Suze and Laura took off like lightning, sprinting away from Lena toward a set of heavy blue velvet drapes farther down the hall. It was only after they'd reached the safety of the hanging fabric that Laura looked back, realizing what they'd done. Her face fell as she watched Lena furiously trying to maneuver her chair away from the door.
"Lena! The vase!" Laura jerked her head toward the pedestal.
Lena twisted her head, her eyes falling on the vase. It wouldn't hide her completely, but she didn't have any other options.
"Laura!" Suze whispered loudly from behind the lush folds. "Leave her!"
From her position in the foyer, exposed beyond belief, Lena caught Laura's eye, noting the pity on her face.
I'm sorry, Laura mouthed, before diving behind the drapes with a speed and grace that Lena would never have.
Lena shook her head and tried to move, intent on reaching the vase. But her right wheel appeared to be stuck.
"Come on," she muttered, bending over to see what was wrong. "Why won't you move?" Then she noticed that there was a small groove between the tiles where her wheel had gotten stuck.
"Lena!" Laura's voice echoed down the hallway and Lena looked up to see the golden knob of Horace's door twisting. Out of ideas and time, she sat up and pushed extra hard, moving herself backward at a fast clip. Good! she said to herself. If I can just get away from the doors, she thought. That's it. Almost there. She stole a quick glance forward. Horace had opened the door but was exiting with his back toward her. She just needed a few more seconds.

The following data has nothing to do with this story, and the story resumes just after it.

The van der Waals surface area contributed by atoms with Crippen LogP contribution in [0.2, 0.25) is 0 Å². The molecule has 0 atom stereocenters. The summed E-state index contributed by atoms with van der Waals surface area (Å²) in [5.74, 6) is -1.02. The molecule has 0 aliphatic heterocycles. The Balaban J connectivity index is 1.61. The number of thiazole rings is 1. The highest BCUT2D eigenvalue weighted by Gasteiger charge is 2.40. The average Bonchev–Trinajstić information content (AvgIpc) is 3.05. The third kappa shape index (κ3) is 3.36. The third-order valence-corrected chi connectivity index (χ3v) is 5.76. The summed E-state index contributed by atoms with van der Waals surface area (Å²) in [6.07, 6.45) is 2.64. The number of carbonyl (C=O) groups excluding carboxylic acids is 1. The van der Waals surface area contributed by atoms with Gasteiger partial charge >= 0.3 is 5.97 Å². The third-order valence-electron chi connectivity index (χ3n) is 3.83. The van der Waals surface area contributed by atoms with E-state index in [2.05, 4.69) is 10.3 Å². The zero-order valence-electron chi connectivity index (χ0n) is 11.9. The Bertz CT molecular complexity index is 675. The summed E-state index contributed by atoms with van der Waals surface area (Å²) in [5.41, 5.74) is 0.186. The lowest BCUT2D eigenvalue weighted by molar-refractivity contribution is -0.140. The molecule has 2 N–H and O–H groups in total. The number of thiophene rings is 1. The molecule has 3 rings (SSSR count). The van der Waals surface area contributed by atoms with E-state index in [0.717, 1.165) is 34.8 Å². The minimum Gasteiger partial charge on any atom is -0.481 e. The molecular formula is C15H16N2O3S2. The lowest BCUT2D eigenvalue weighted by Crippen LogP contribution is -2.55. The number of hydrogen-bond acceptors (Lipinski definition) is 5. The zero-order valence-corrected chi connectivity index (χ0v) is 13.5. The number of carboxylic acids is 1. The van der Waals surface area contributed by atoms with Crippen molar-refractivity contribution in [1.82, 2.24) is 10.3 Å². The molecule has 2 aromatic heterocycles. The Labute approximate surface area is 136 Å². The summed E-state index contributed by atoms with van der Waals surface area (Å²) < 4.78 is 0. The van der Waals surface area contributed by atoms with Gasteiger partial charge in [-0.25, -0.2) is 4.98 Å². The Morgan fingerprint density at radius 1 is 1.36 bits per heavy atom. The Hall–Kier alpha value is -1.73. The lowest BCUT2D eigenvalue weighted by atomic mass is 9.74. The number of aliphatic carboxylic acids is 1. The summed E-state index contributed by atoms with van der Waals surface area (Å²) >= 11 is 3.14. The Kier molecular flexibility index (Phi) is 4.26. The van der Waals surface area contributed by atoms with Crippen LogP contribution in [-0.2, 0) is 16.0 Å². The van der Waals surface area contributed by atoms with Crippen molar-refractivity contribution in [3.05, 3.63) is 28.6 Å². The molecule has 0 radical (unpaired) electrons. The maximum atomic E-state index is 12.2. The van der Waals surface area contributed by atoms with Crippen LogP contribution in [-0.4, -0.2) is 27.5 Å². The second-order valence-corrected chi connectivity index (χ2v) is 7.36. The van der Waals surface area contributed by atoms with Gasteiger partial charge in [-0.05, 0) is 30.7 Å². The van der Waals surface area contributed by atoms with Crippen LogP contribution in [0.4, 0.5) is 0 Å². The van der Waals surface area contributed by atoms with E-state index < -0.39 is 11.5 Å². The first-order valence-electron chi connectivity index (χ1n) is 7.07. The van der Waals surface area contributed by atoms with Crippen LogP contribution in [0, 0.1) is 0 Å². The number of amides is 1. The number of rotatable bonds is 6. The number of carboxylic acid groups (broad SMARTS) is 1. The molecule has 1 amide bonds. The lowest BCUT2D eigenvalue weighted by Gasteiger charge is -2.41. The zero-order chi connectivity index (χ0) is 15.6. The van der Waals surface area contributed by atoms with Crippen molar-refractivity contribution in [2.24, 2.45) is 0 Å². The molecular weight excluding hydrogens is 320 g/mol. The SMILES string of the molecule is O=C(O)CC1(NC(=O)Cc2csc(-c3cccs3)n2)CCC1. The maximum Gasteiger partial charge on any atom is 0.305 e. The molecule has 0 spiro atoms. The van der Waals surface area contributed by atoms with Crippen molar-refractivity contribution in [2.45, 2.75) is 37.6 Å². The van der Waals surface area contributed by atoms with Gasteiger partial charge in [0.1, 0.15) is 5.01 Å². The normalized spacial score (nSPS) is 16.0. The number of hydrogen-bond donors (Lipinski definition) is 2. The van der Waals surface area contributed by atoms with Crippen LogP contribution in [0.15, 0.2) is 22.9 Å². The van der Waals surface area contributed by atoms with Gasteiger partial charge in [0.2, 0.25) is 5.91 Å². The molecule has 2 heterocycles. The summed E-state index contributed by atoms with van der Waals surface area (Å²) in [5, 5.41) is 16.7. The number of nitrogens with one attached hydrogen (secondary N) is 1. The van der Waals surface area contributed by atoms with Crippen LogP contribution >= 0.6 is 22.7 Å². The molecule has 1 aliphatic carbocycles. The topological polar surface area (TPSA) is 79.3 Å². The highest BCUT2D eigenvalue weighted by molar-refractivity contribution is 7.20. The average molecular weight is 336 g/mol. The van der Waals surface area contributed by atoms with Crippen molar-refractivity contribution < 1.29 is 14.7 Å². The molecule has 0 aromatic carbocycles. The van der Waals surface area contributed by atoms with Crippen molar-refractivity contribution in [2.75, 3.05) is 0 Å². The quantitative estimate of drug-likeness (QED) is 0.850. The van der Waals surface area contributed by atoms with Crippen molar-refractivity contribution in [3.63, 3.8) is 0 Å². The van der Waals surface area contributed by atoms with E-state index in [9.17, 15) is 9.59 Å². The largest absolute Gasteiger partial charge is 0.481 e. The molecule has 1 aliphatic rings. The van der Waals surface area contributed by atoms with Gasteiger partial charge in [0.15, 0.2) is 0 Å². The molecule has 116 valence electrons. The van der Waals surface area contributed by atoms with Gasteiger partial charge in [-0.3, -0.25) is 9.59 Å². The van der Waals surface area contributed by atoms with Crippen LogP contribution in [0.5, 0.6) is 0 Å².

"As I said, dinner will begin-"
Horace came to an abrupt halt, and the frightened shouts of the new circus members filled the foyer. From her place a few feet away, Lena squeezed her eyes shut. But when she finally dared to look, her heart sank. Tiny bits of blue-and-white porcelain lay scattered all over the tiles.
"Lena!" Horace boomed. "What have you done?"
Out of the corner of her eye, Lena saw the tips of Suze's red hair disappear behind the curtains. "It was an accident," she said, forcing herself to look at Horace.
He was down on his knees, picking at the hundreds of pieces in front of him. "Have you any idea how expensive this was?"